Tanaka contours

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The use a darker shade or black is meant to indicate a depression in the ocean floor while the lighter shaded portions represent elevation increases.
This is a good example of how light is used in showing the terrain features. Source: http://indiemaps.com/blog/2008/06/isolining-package-for-actionscript-3/

Tanaka (relief) contours are a method of displaying terrain developed by Professor Tanaka Kitiro in 1950. [1] Tanaka called his technique the "Relief Contour Method", but it is usually called the "Illuminated Contour Method" or the "Tanaka Method".

Tanaka Kitiro's method applies a northwest light source to a contour map, typically at 300 degrees. The result is a 3D-like representation that helps the user visualize terrain. The method involves changing the width and color of the contour lines based on its relationship to the light source. This technique is designed to highlight or illuminate contour lines. Contour lines facing the light source are drawn in white while those in the shadow are drawn in black. The contour lines perpendicular to the light source are drawn thinner and change from white in the northwest to black in the southeast. In summary, it gives a realistic shadow-effect on terrain maps that allow the viewer to understand the features of the landscape as they would in person. [2].

History

Although this technique was first tried in 1870, it was not effective because printing methods could not properly print the gray backgrounds. It was not until the 1950's that Kitiro Tanaka pioneered the production of these contours through some exquisite examples. Though exquisite, his method was time consuming and later automated using computer software. One of the first cartographers to create maps using Tanaka's method was Berthold Horn in 1982. In 2001, Patrick Kennelly improved Tanaka's method even more by adding things like color. Doing this added a more realistic appearance to the maps [3].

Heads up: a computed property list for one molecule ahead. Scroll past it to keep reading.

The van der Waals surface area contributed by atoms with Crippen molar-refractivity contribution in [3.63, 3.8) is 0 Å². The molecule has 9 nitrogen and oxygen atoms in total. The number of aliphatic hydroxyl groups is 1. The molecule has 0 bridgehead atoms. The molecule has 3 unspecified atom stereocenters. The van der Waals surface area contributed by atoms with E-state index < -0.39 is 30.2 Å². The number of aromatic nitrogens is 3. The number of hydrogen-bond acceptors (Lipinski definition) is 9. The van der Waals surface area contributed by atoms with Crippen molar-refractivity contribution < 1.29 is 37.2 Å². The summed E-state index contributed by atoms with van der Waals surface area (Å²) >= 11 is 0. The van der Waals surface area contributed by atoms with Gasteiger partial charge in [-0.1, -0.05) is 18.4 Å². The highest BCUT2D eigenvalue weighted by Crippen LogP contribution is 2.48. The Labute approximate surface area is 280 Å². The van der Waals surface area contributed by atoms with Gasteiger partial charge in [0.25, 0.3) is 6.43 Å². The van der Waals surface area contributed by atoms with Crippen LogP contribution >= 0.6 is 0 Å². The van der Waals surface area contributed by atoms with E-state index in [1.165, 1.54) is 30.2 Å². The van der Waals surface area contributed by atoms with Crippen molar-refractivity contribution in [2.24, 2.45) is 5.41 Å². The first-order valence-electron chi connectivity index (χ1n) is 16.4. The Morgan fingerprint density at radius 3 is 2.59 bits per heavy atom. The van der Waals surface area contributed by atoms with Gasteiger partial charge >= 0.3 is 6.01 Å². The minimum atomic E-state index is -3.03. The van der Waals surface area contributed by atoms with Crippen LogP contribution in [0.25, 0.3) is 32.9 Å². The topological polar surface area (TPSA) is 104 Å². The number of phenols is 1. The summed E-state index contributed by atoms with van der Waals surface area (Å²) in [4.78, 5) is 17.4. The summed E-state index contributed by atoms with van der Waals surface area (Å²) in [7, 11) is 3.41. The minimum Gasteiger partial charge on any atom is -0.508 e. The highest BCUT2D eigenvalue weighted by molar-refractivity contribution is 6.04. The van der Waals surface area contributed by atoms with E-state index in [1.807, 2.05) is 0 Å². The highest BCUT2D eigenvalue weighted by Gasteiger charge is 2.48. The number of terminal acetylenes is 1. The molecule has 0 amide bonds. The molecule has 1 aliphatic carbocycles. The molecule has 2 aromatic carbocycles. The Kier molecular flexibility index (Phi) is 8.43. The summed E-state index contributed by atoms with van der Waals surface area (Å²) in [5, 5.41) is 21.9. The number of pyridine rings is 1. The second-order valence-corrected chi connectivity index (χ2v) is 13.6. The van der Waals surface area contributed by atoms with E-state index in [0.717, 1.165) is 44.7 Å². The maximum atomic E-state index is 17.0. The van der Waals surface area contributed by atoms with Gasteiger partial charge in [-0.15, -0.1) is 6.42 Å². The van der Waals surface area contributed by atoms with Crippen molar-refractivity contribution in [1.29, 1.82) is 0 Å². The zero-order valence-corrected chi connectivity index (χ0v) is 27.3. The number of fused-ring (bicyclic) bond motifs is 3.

Production

Berthold Horn created one of the first computer based method of recreating Tanaka's method [2]. Many other methods of software are also available to create this illuminated hill-shading effect. To create this effect, many different websites will allow users to download specific software that allows them to alter contour lines and shading. An example of a website that allows this is GoldenSoftware.com. These websites will walk users through the production of Tanaka contours. The process is fairly similar throughout. Users simply download raster/grid data and edit the data based on the different nodes.

Problems

In the past, a disadvantage of using the Tanaka Method was that the map required a non-white background. Printers at the time were not equipped to handle printing gray backgrounds, but this is no longer an issue due to better printer technology. The Tanaka Method is time consuming and can visually exaggerate terracing. Despite these issues, this technique results in highly image-able maps that do not require much artistic ability to create. [4]

See Also

References

  1. Fundamentals of Cartography. Misra R. P. and A. Ramesh. Concept Publishing Company. 1989. pp. 389-390
  2. 2.0 2.1 Slocum, T. A., McMaster, R. B., Kessler, F. C., & Howard, H. H. (2009) Thematic cartography and geovisualization. (3rd ed., pp. 372-373). Upper Saddle River, NJ: Pearson Education, Inc.
  3. Patrick Kennelly & A. Jon Kimerling (2001) Modifications of Tanaka's Illuminated Contour Method, Cartography and Geographic Information Science, 28:2, 111-123.
  4. "RELIEF (TERRAIN) DEPICTION." UNBC GIS LAB: GIS & Remote Sensing. University of Northern British Colombia, n.d. Web. 28 Sept. 2013.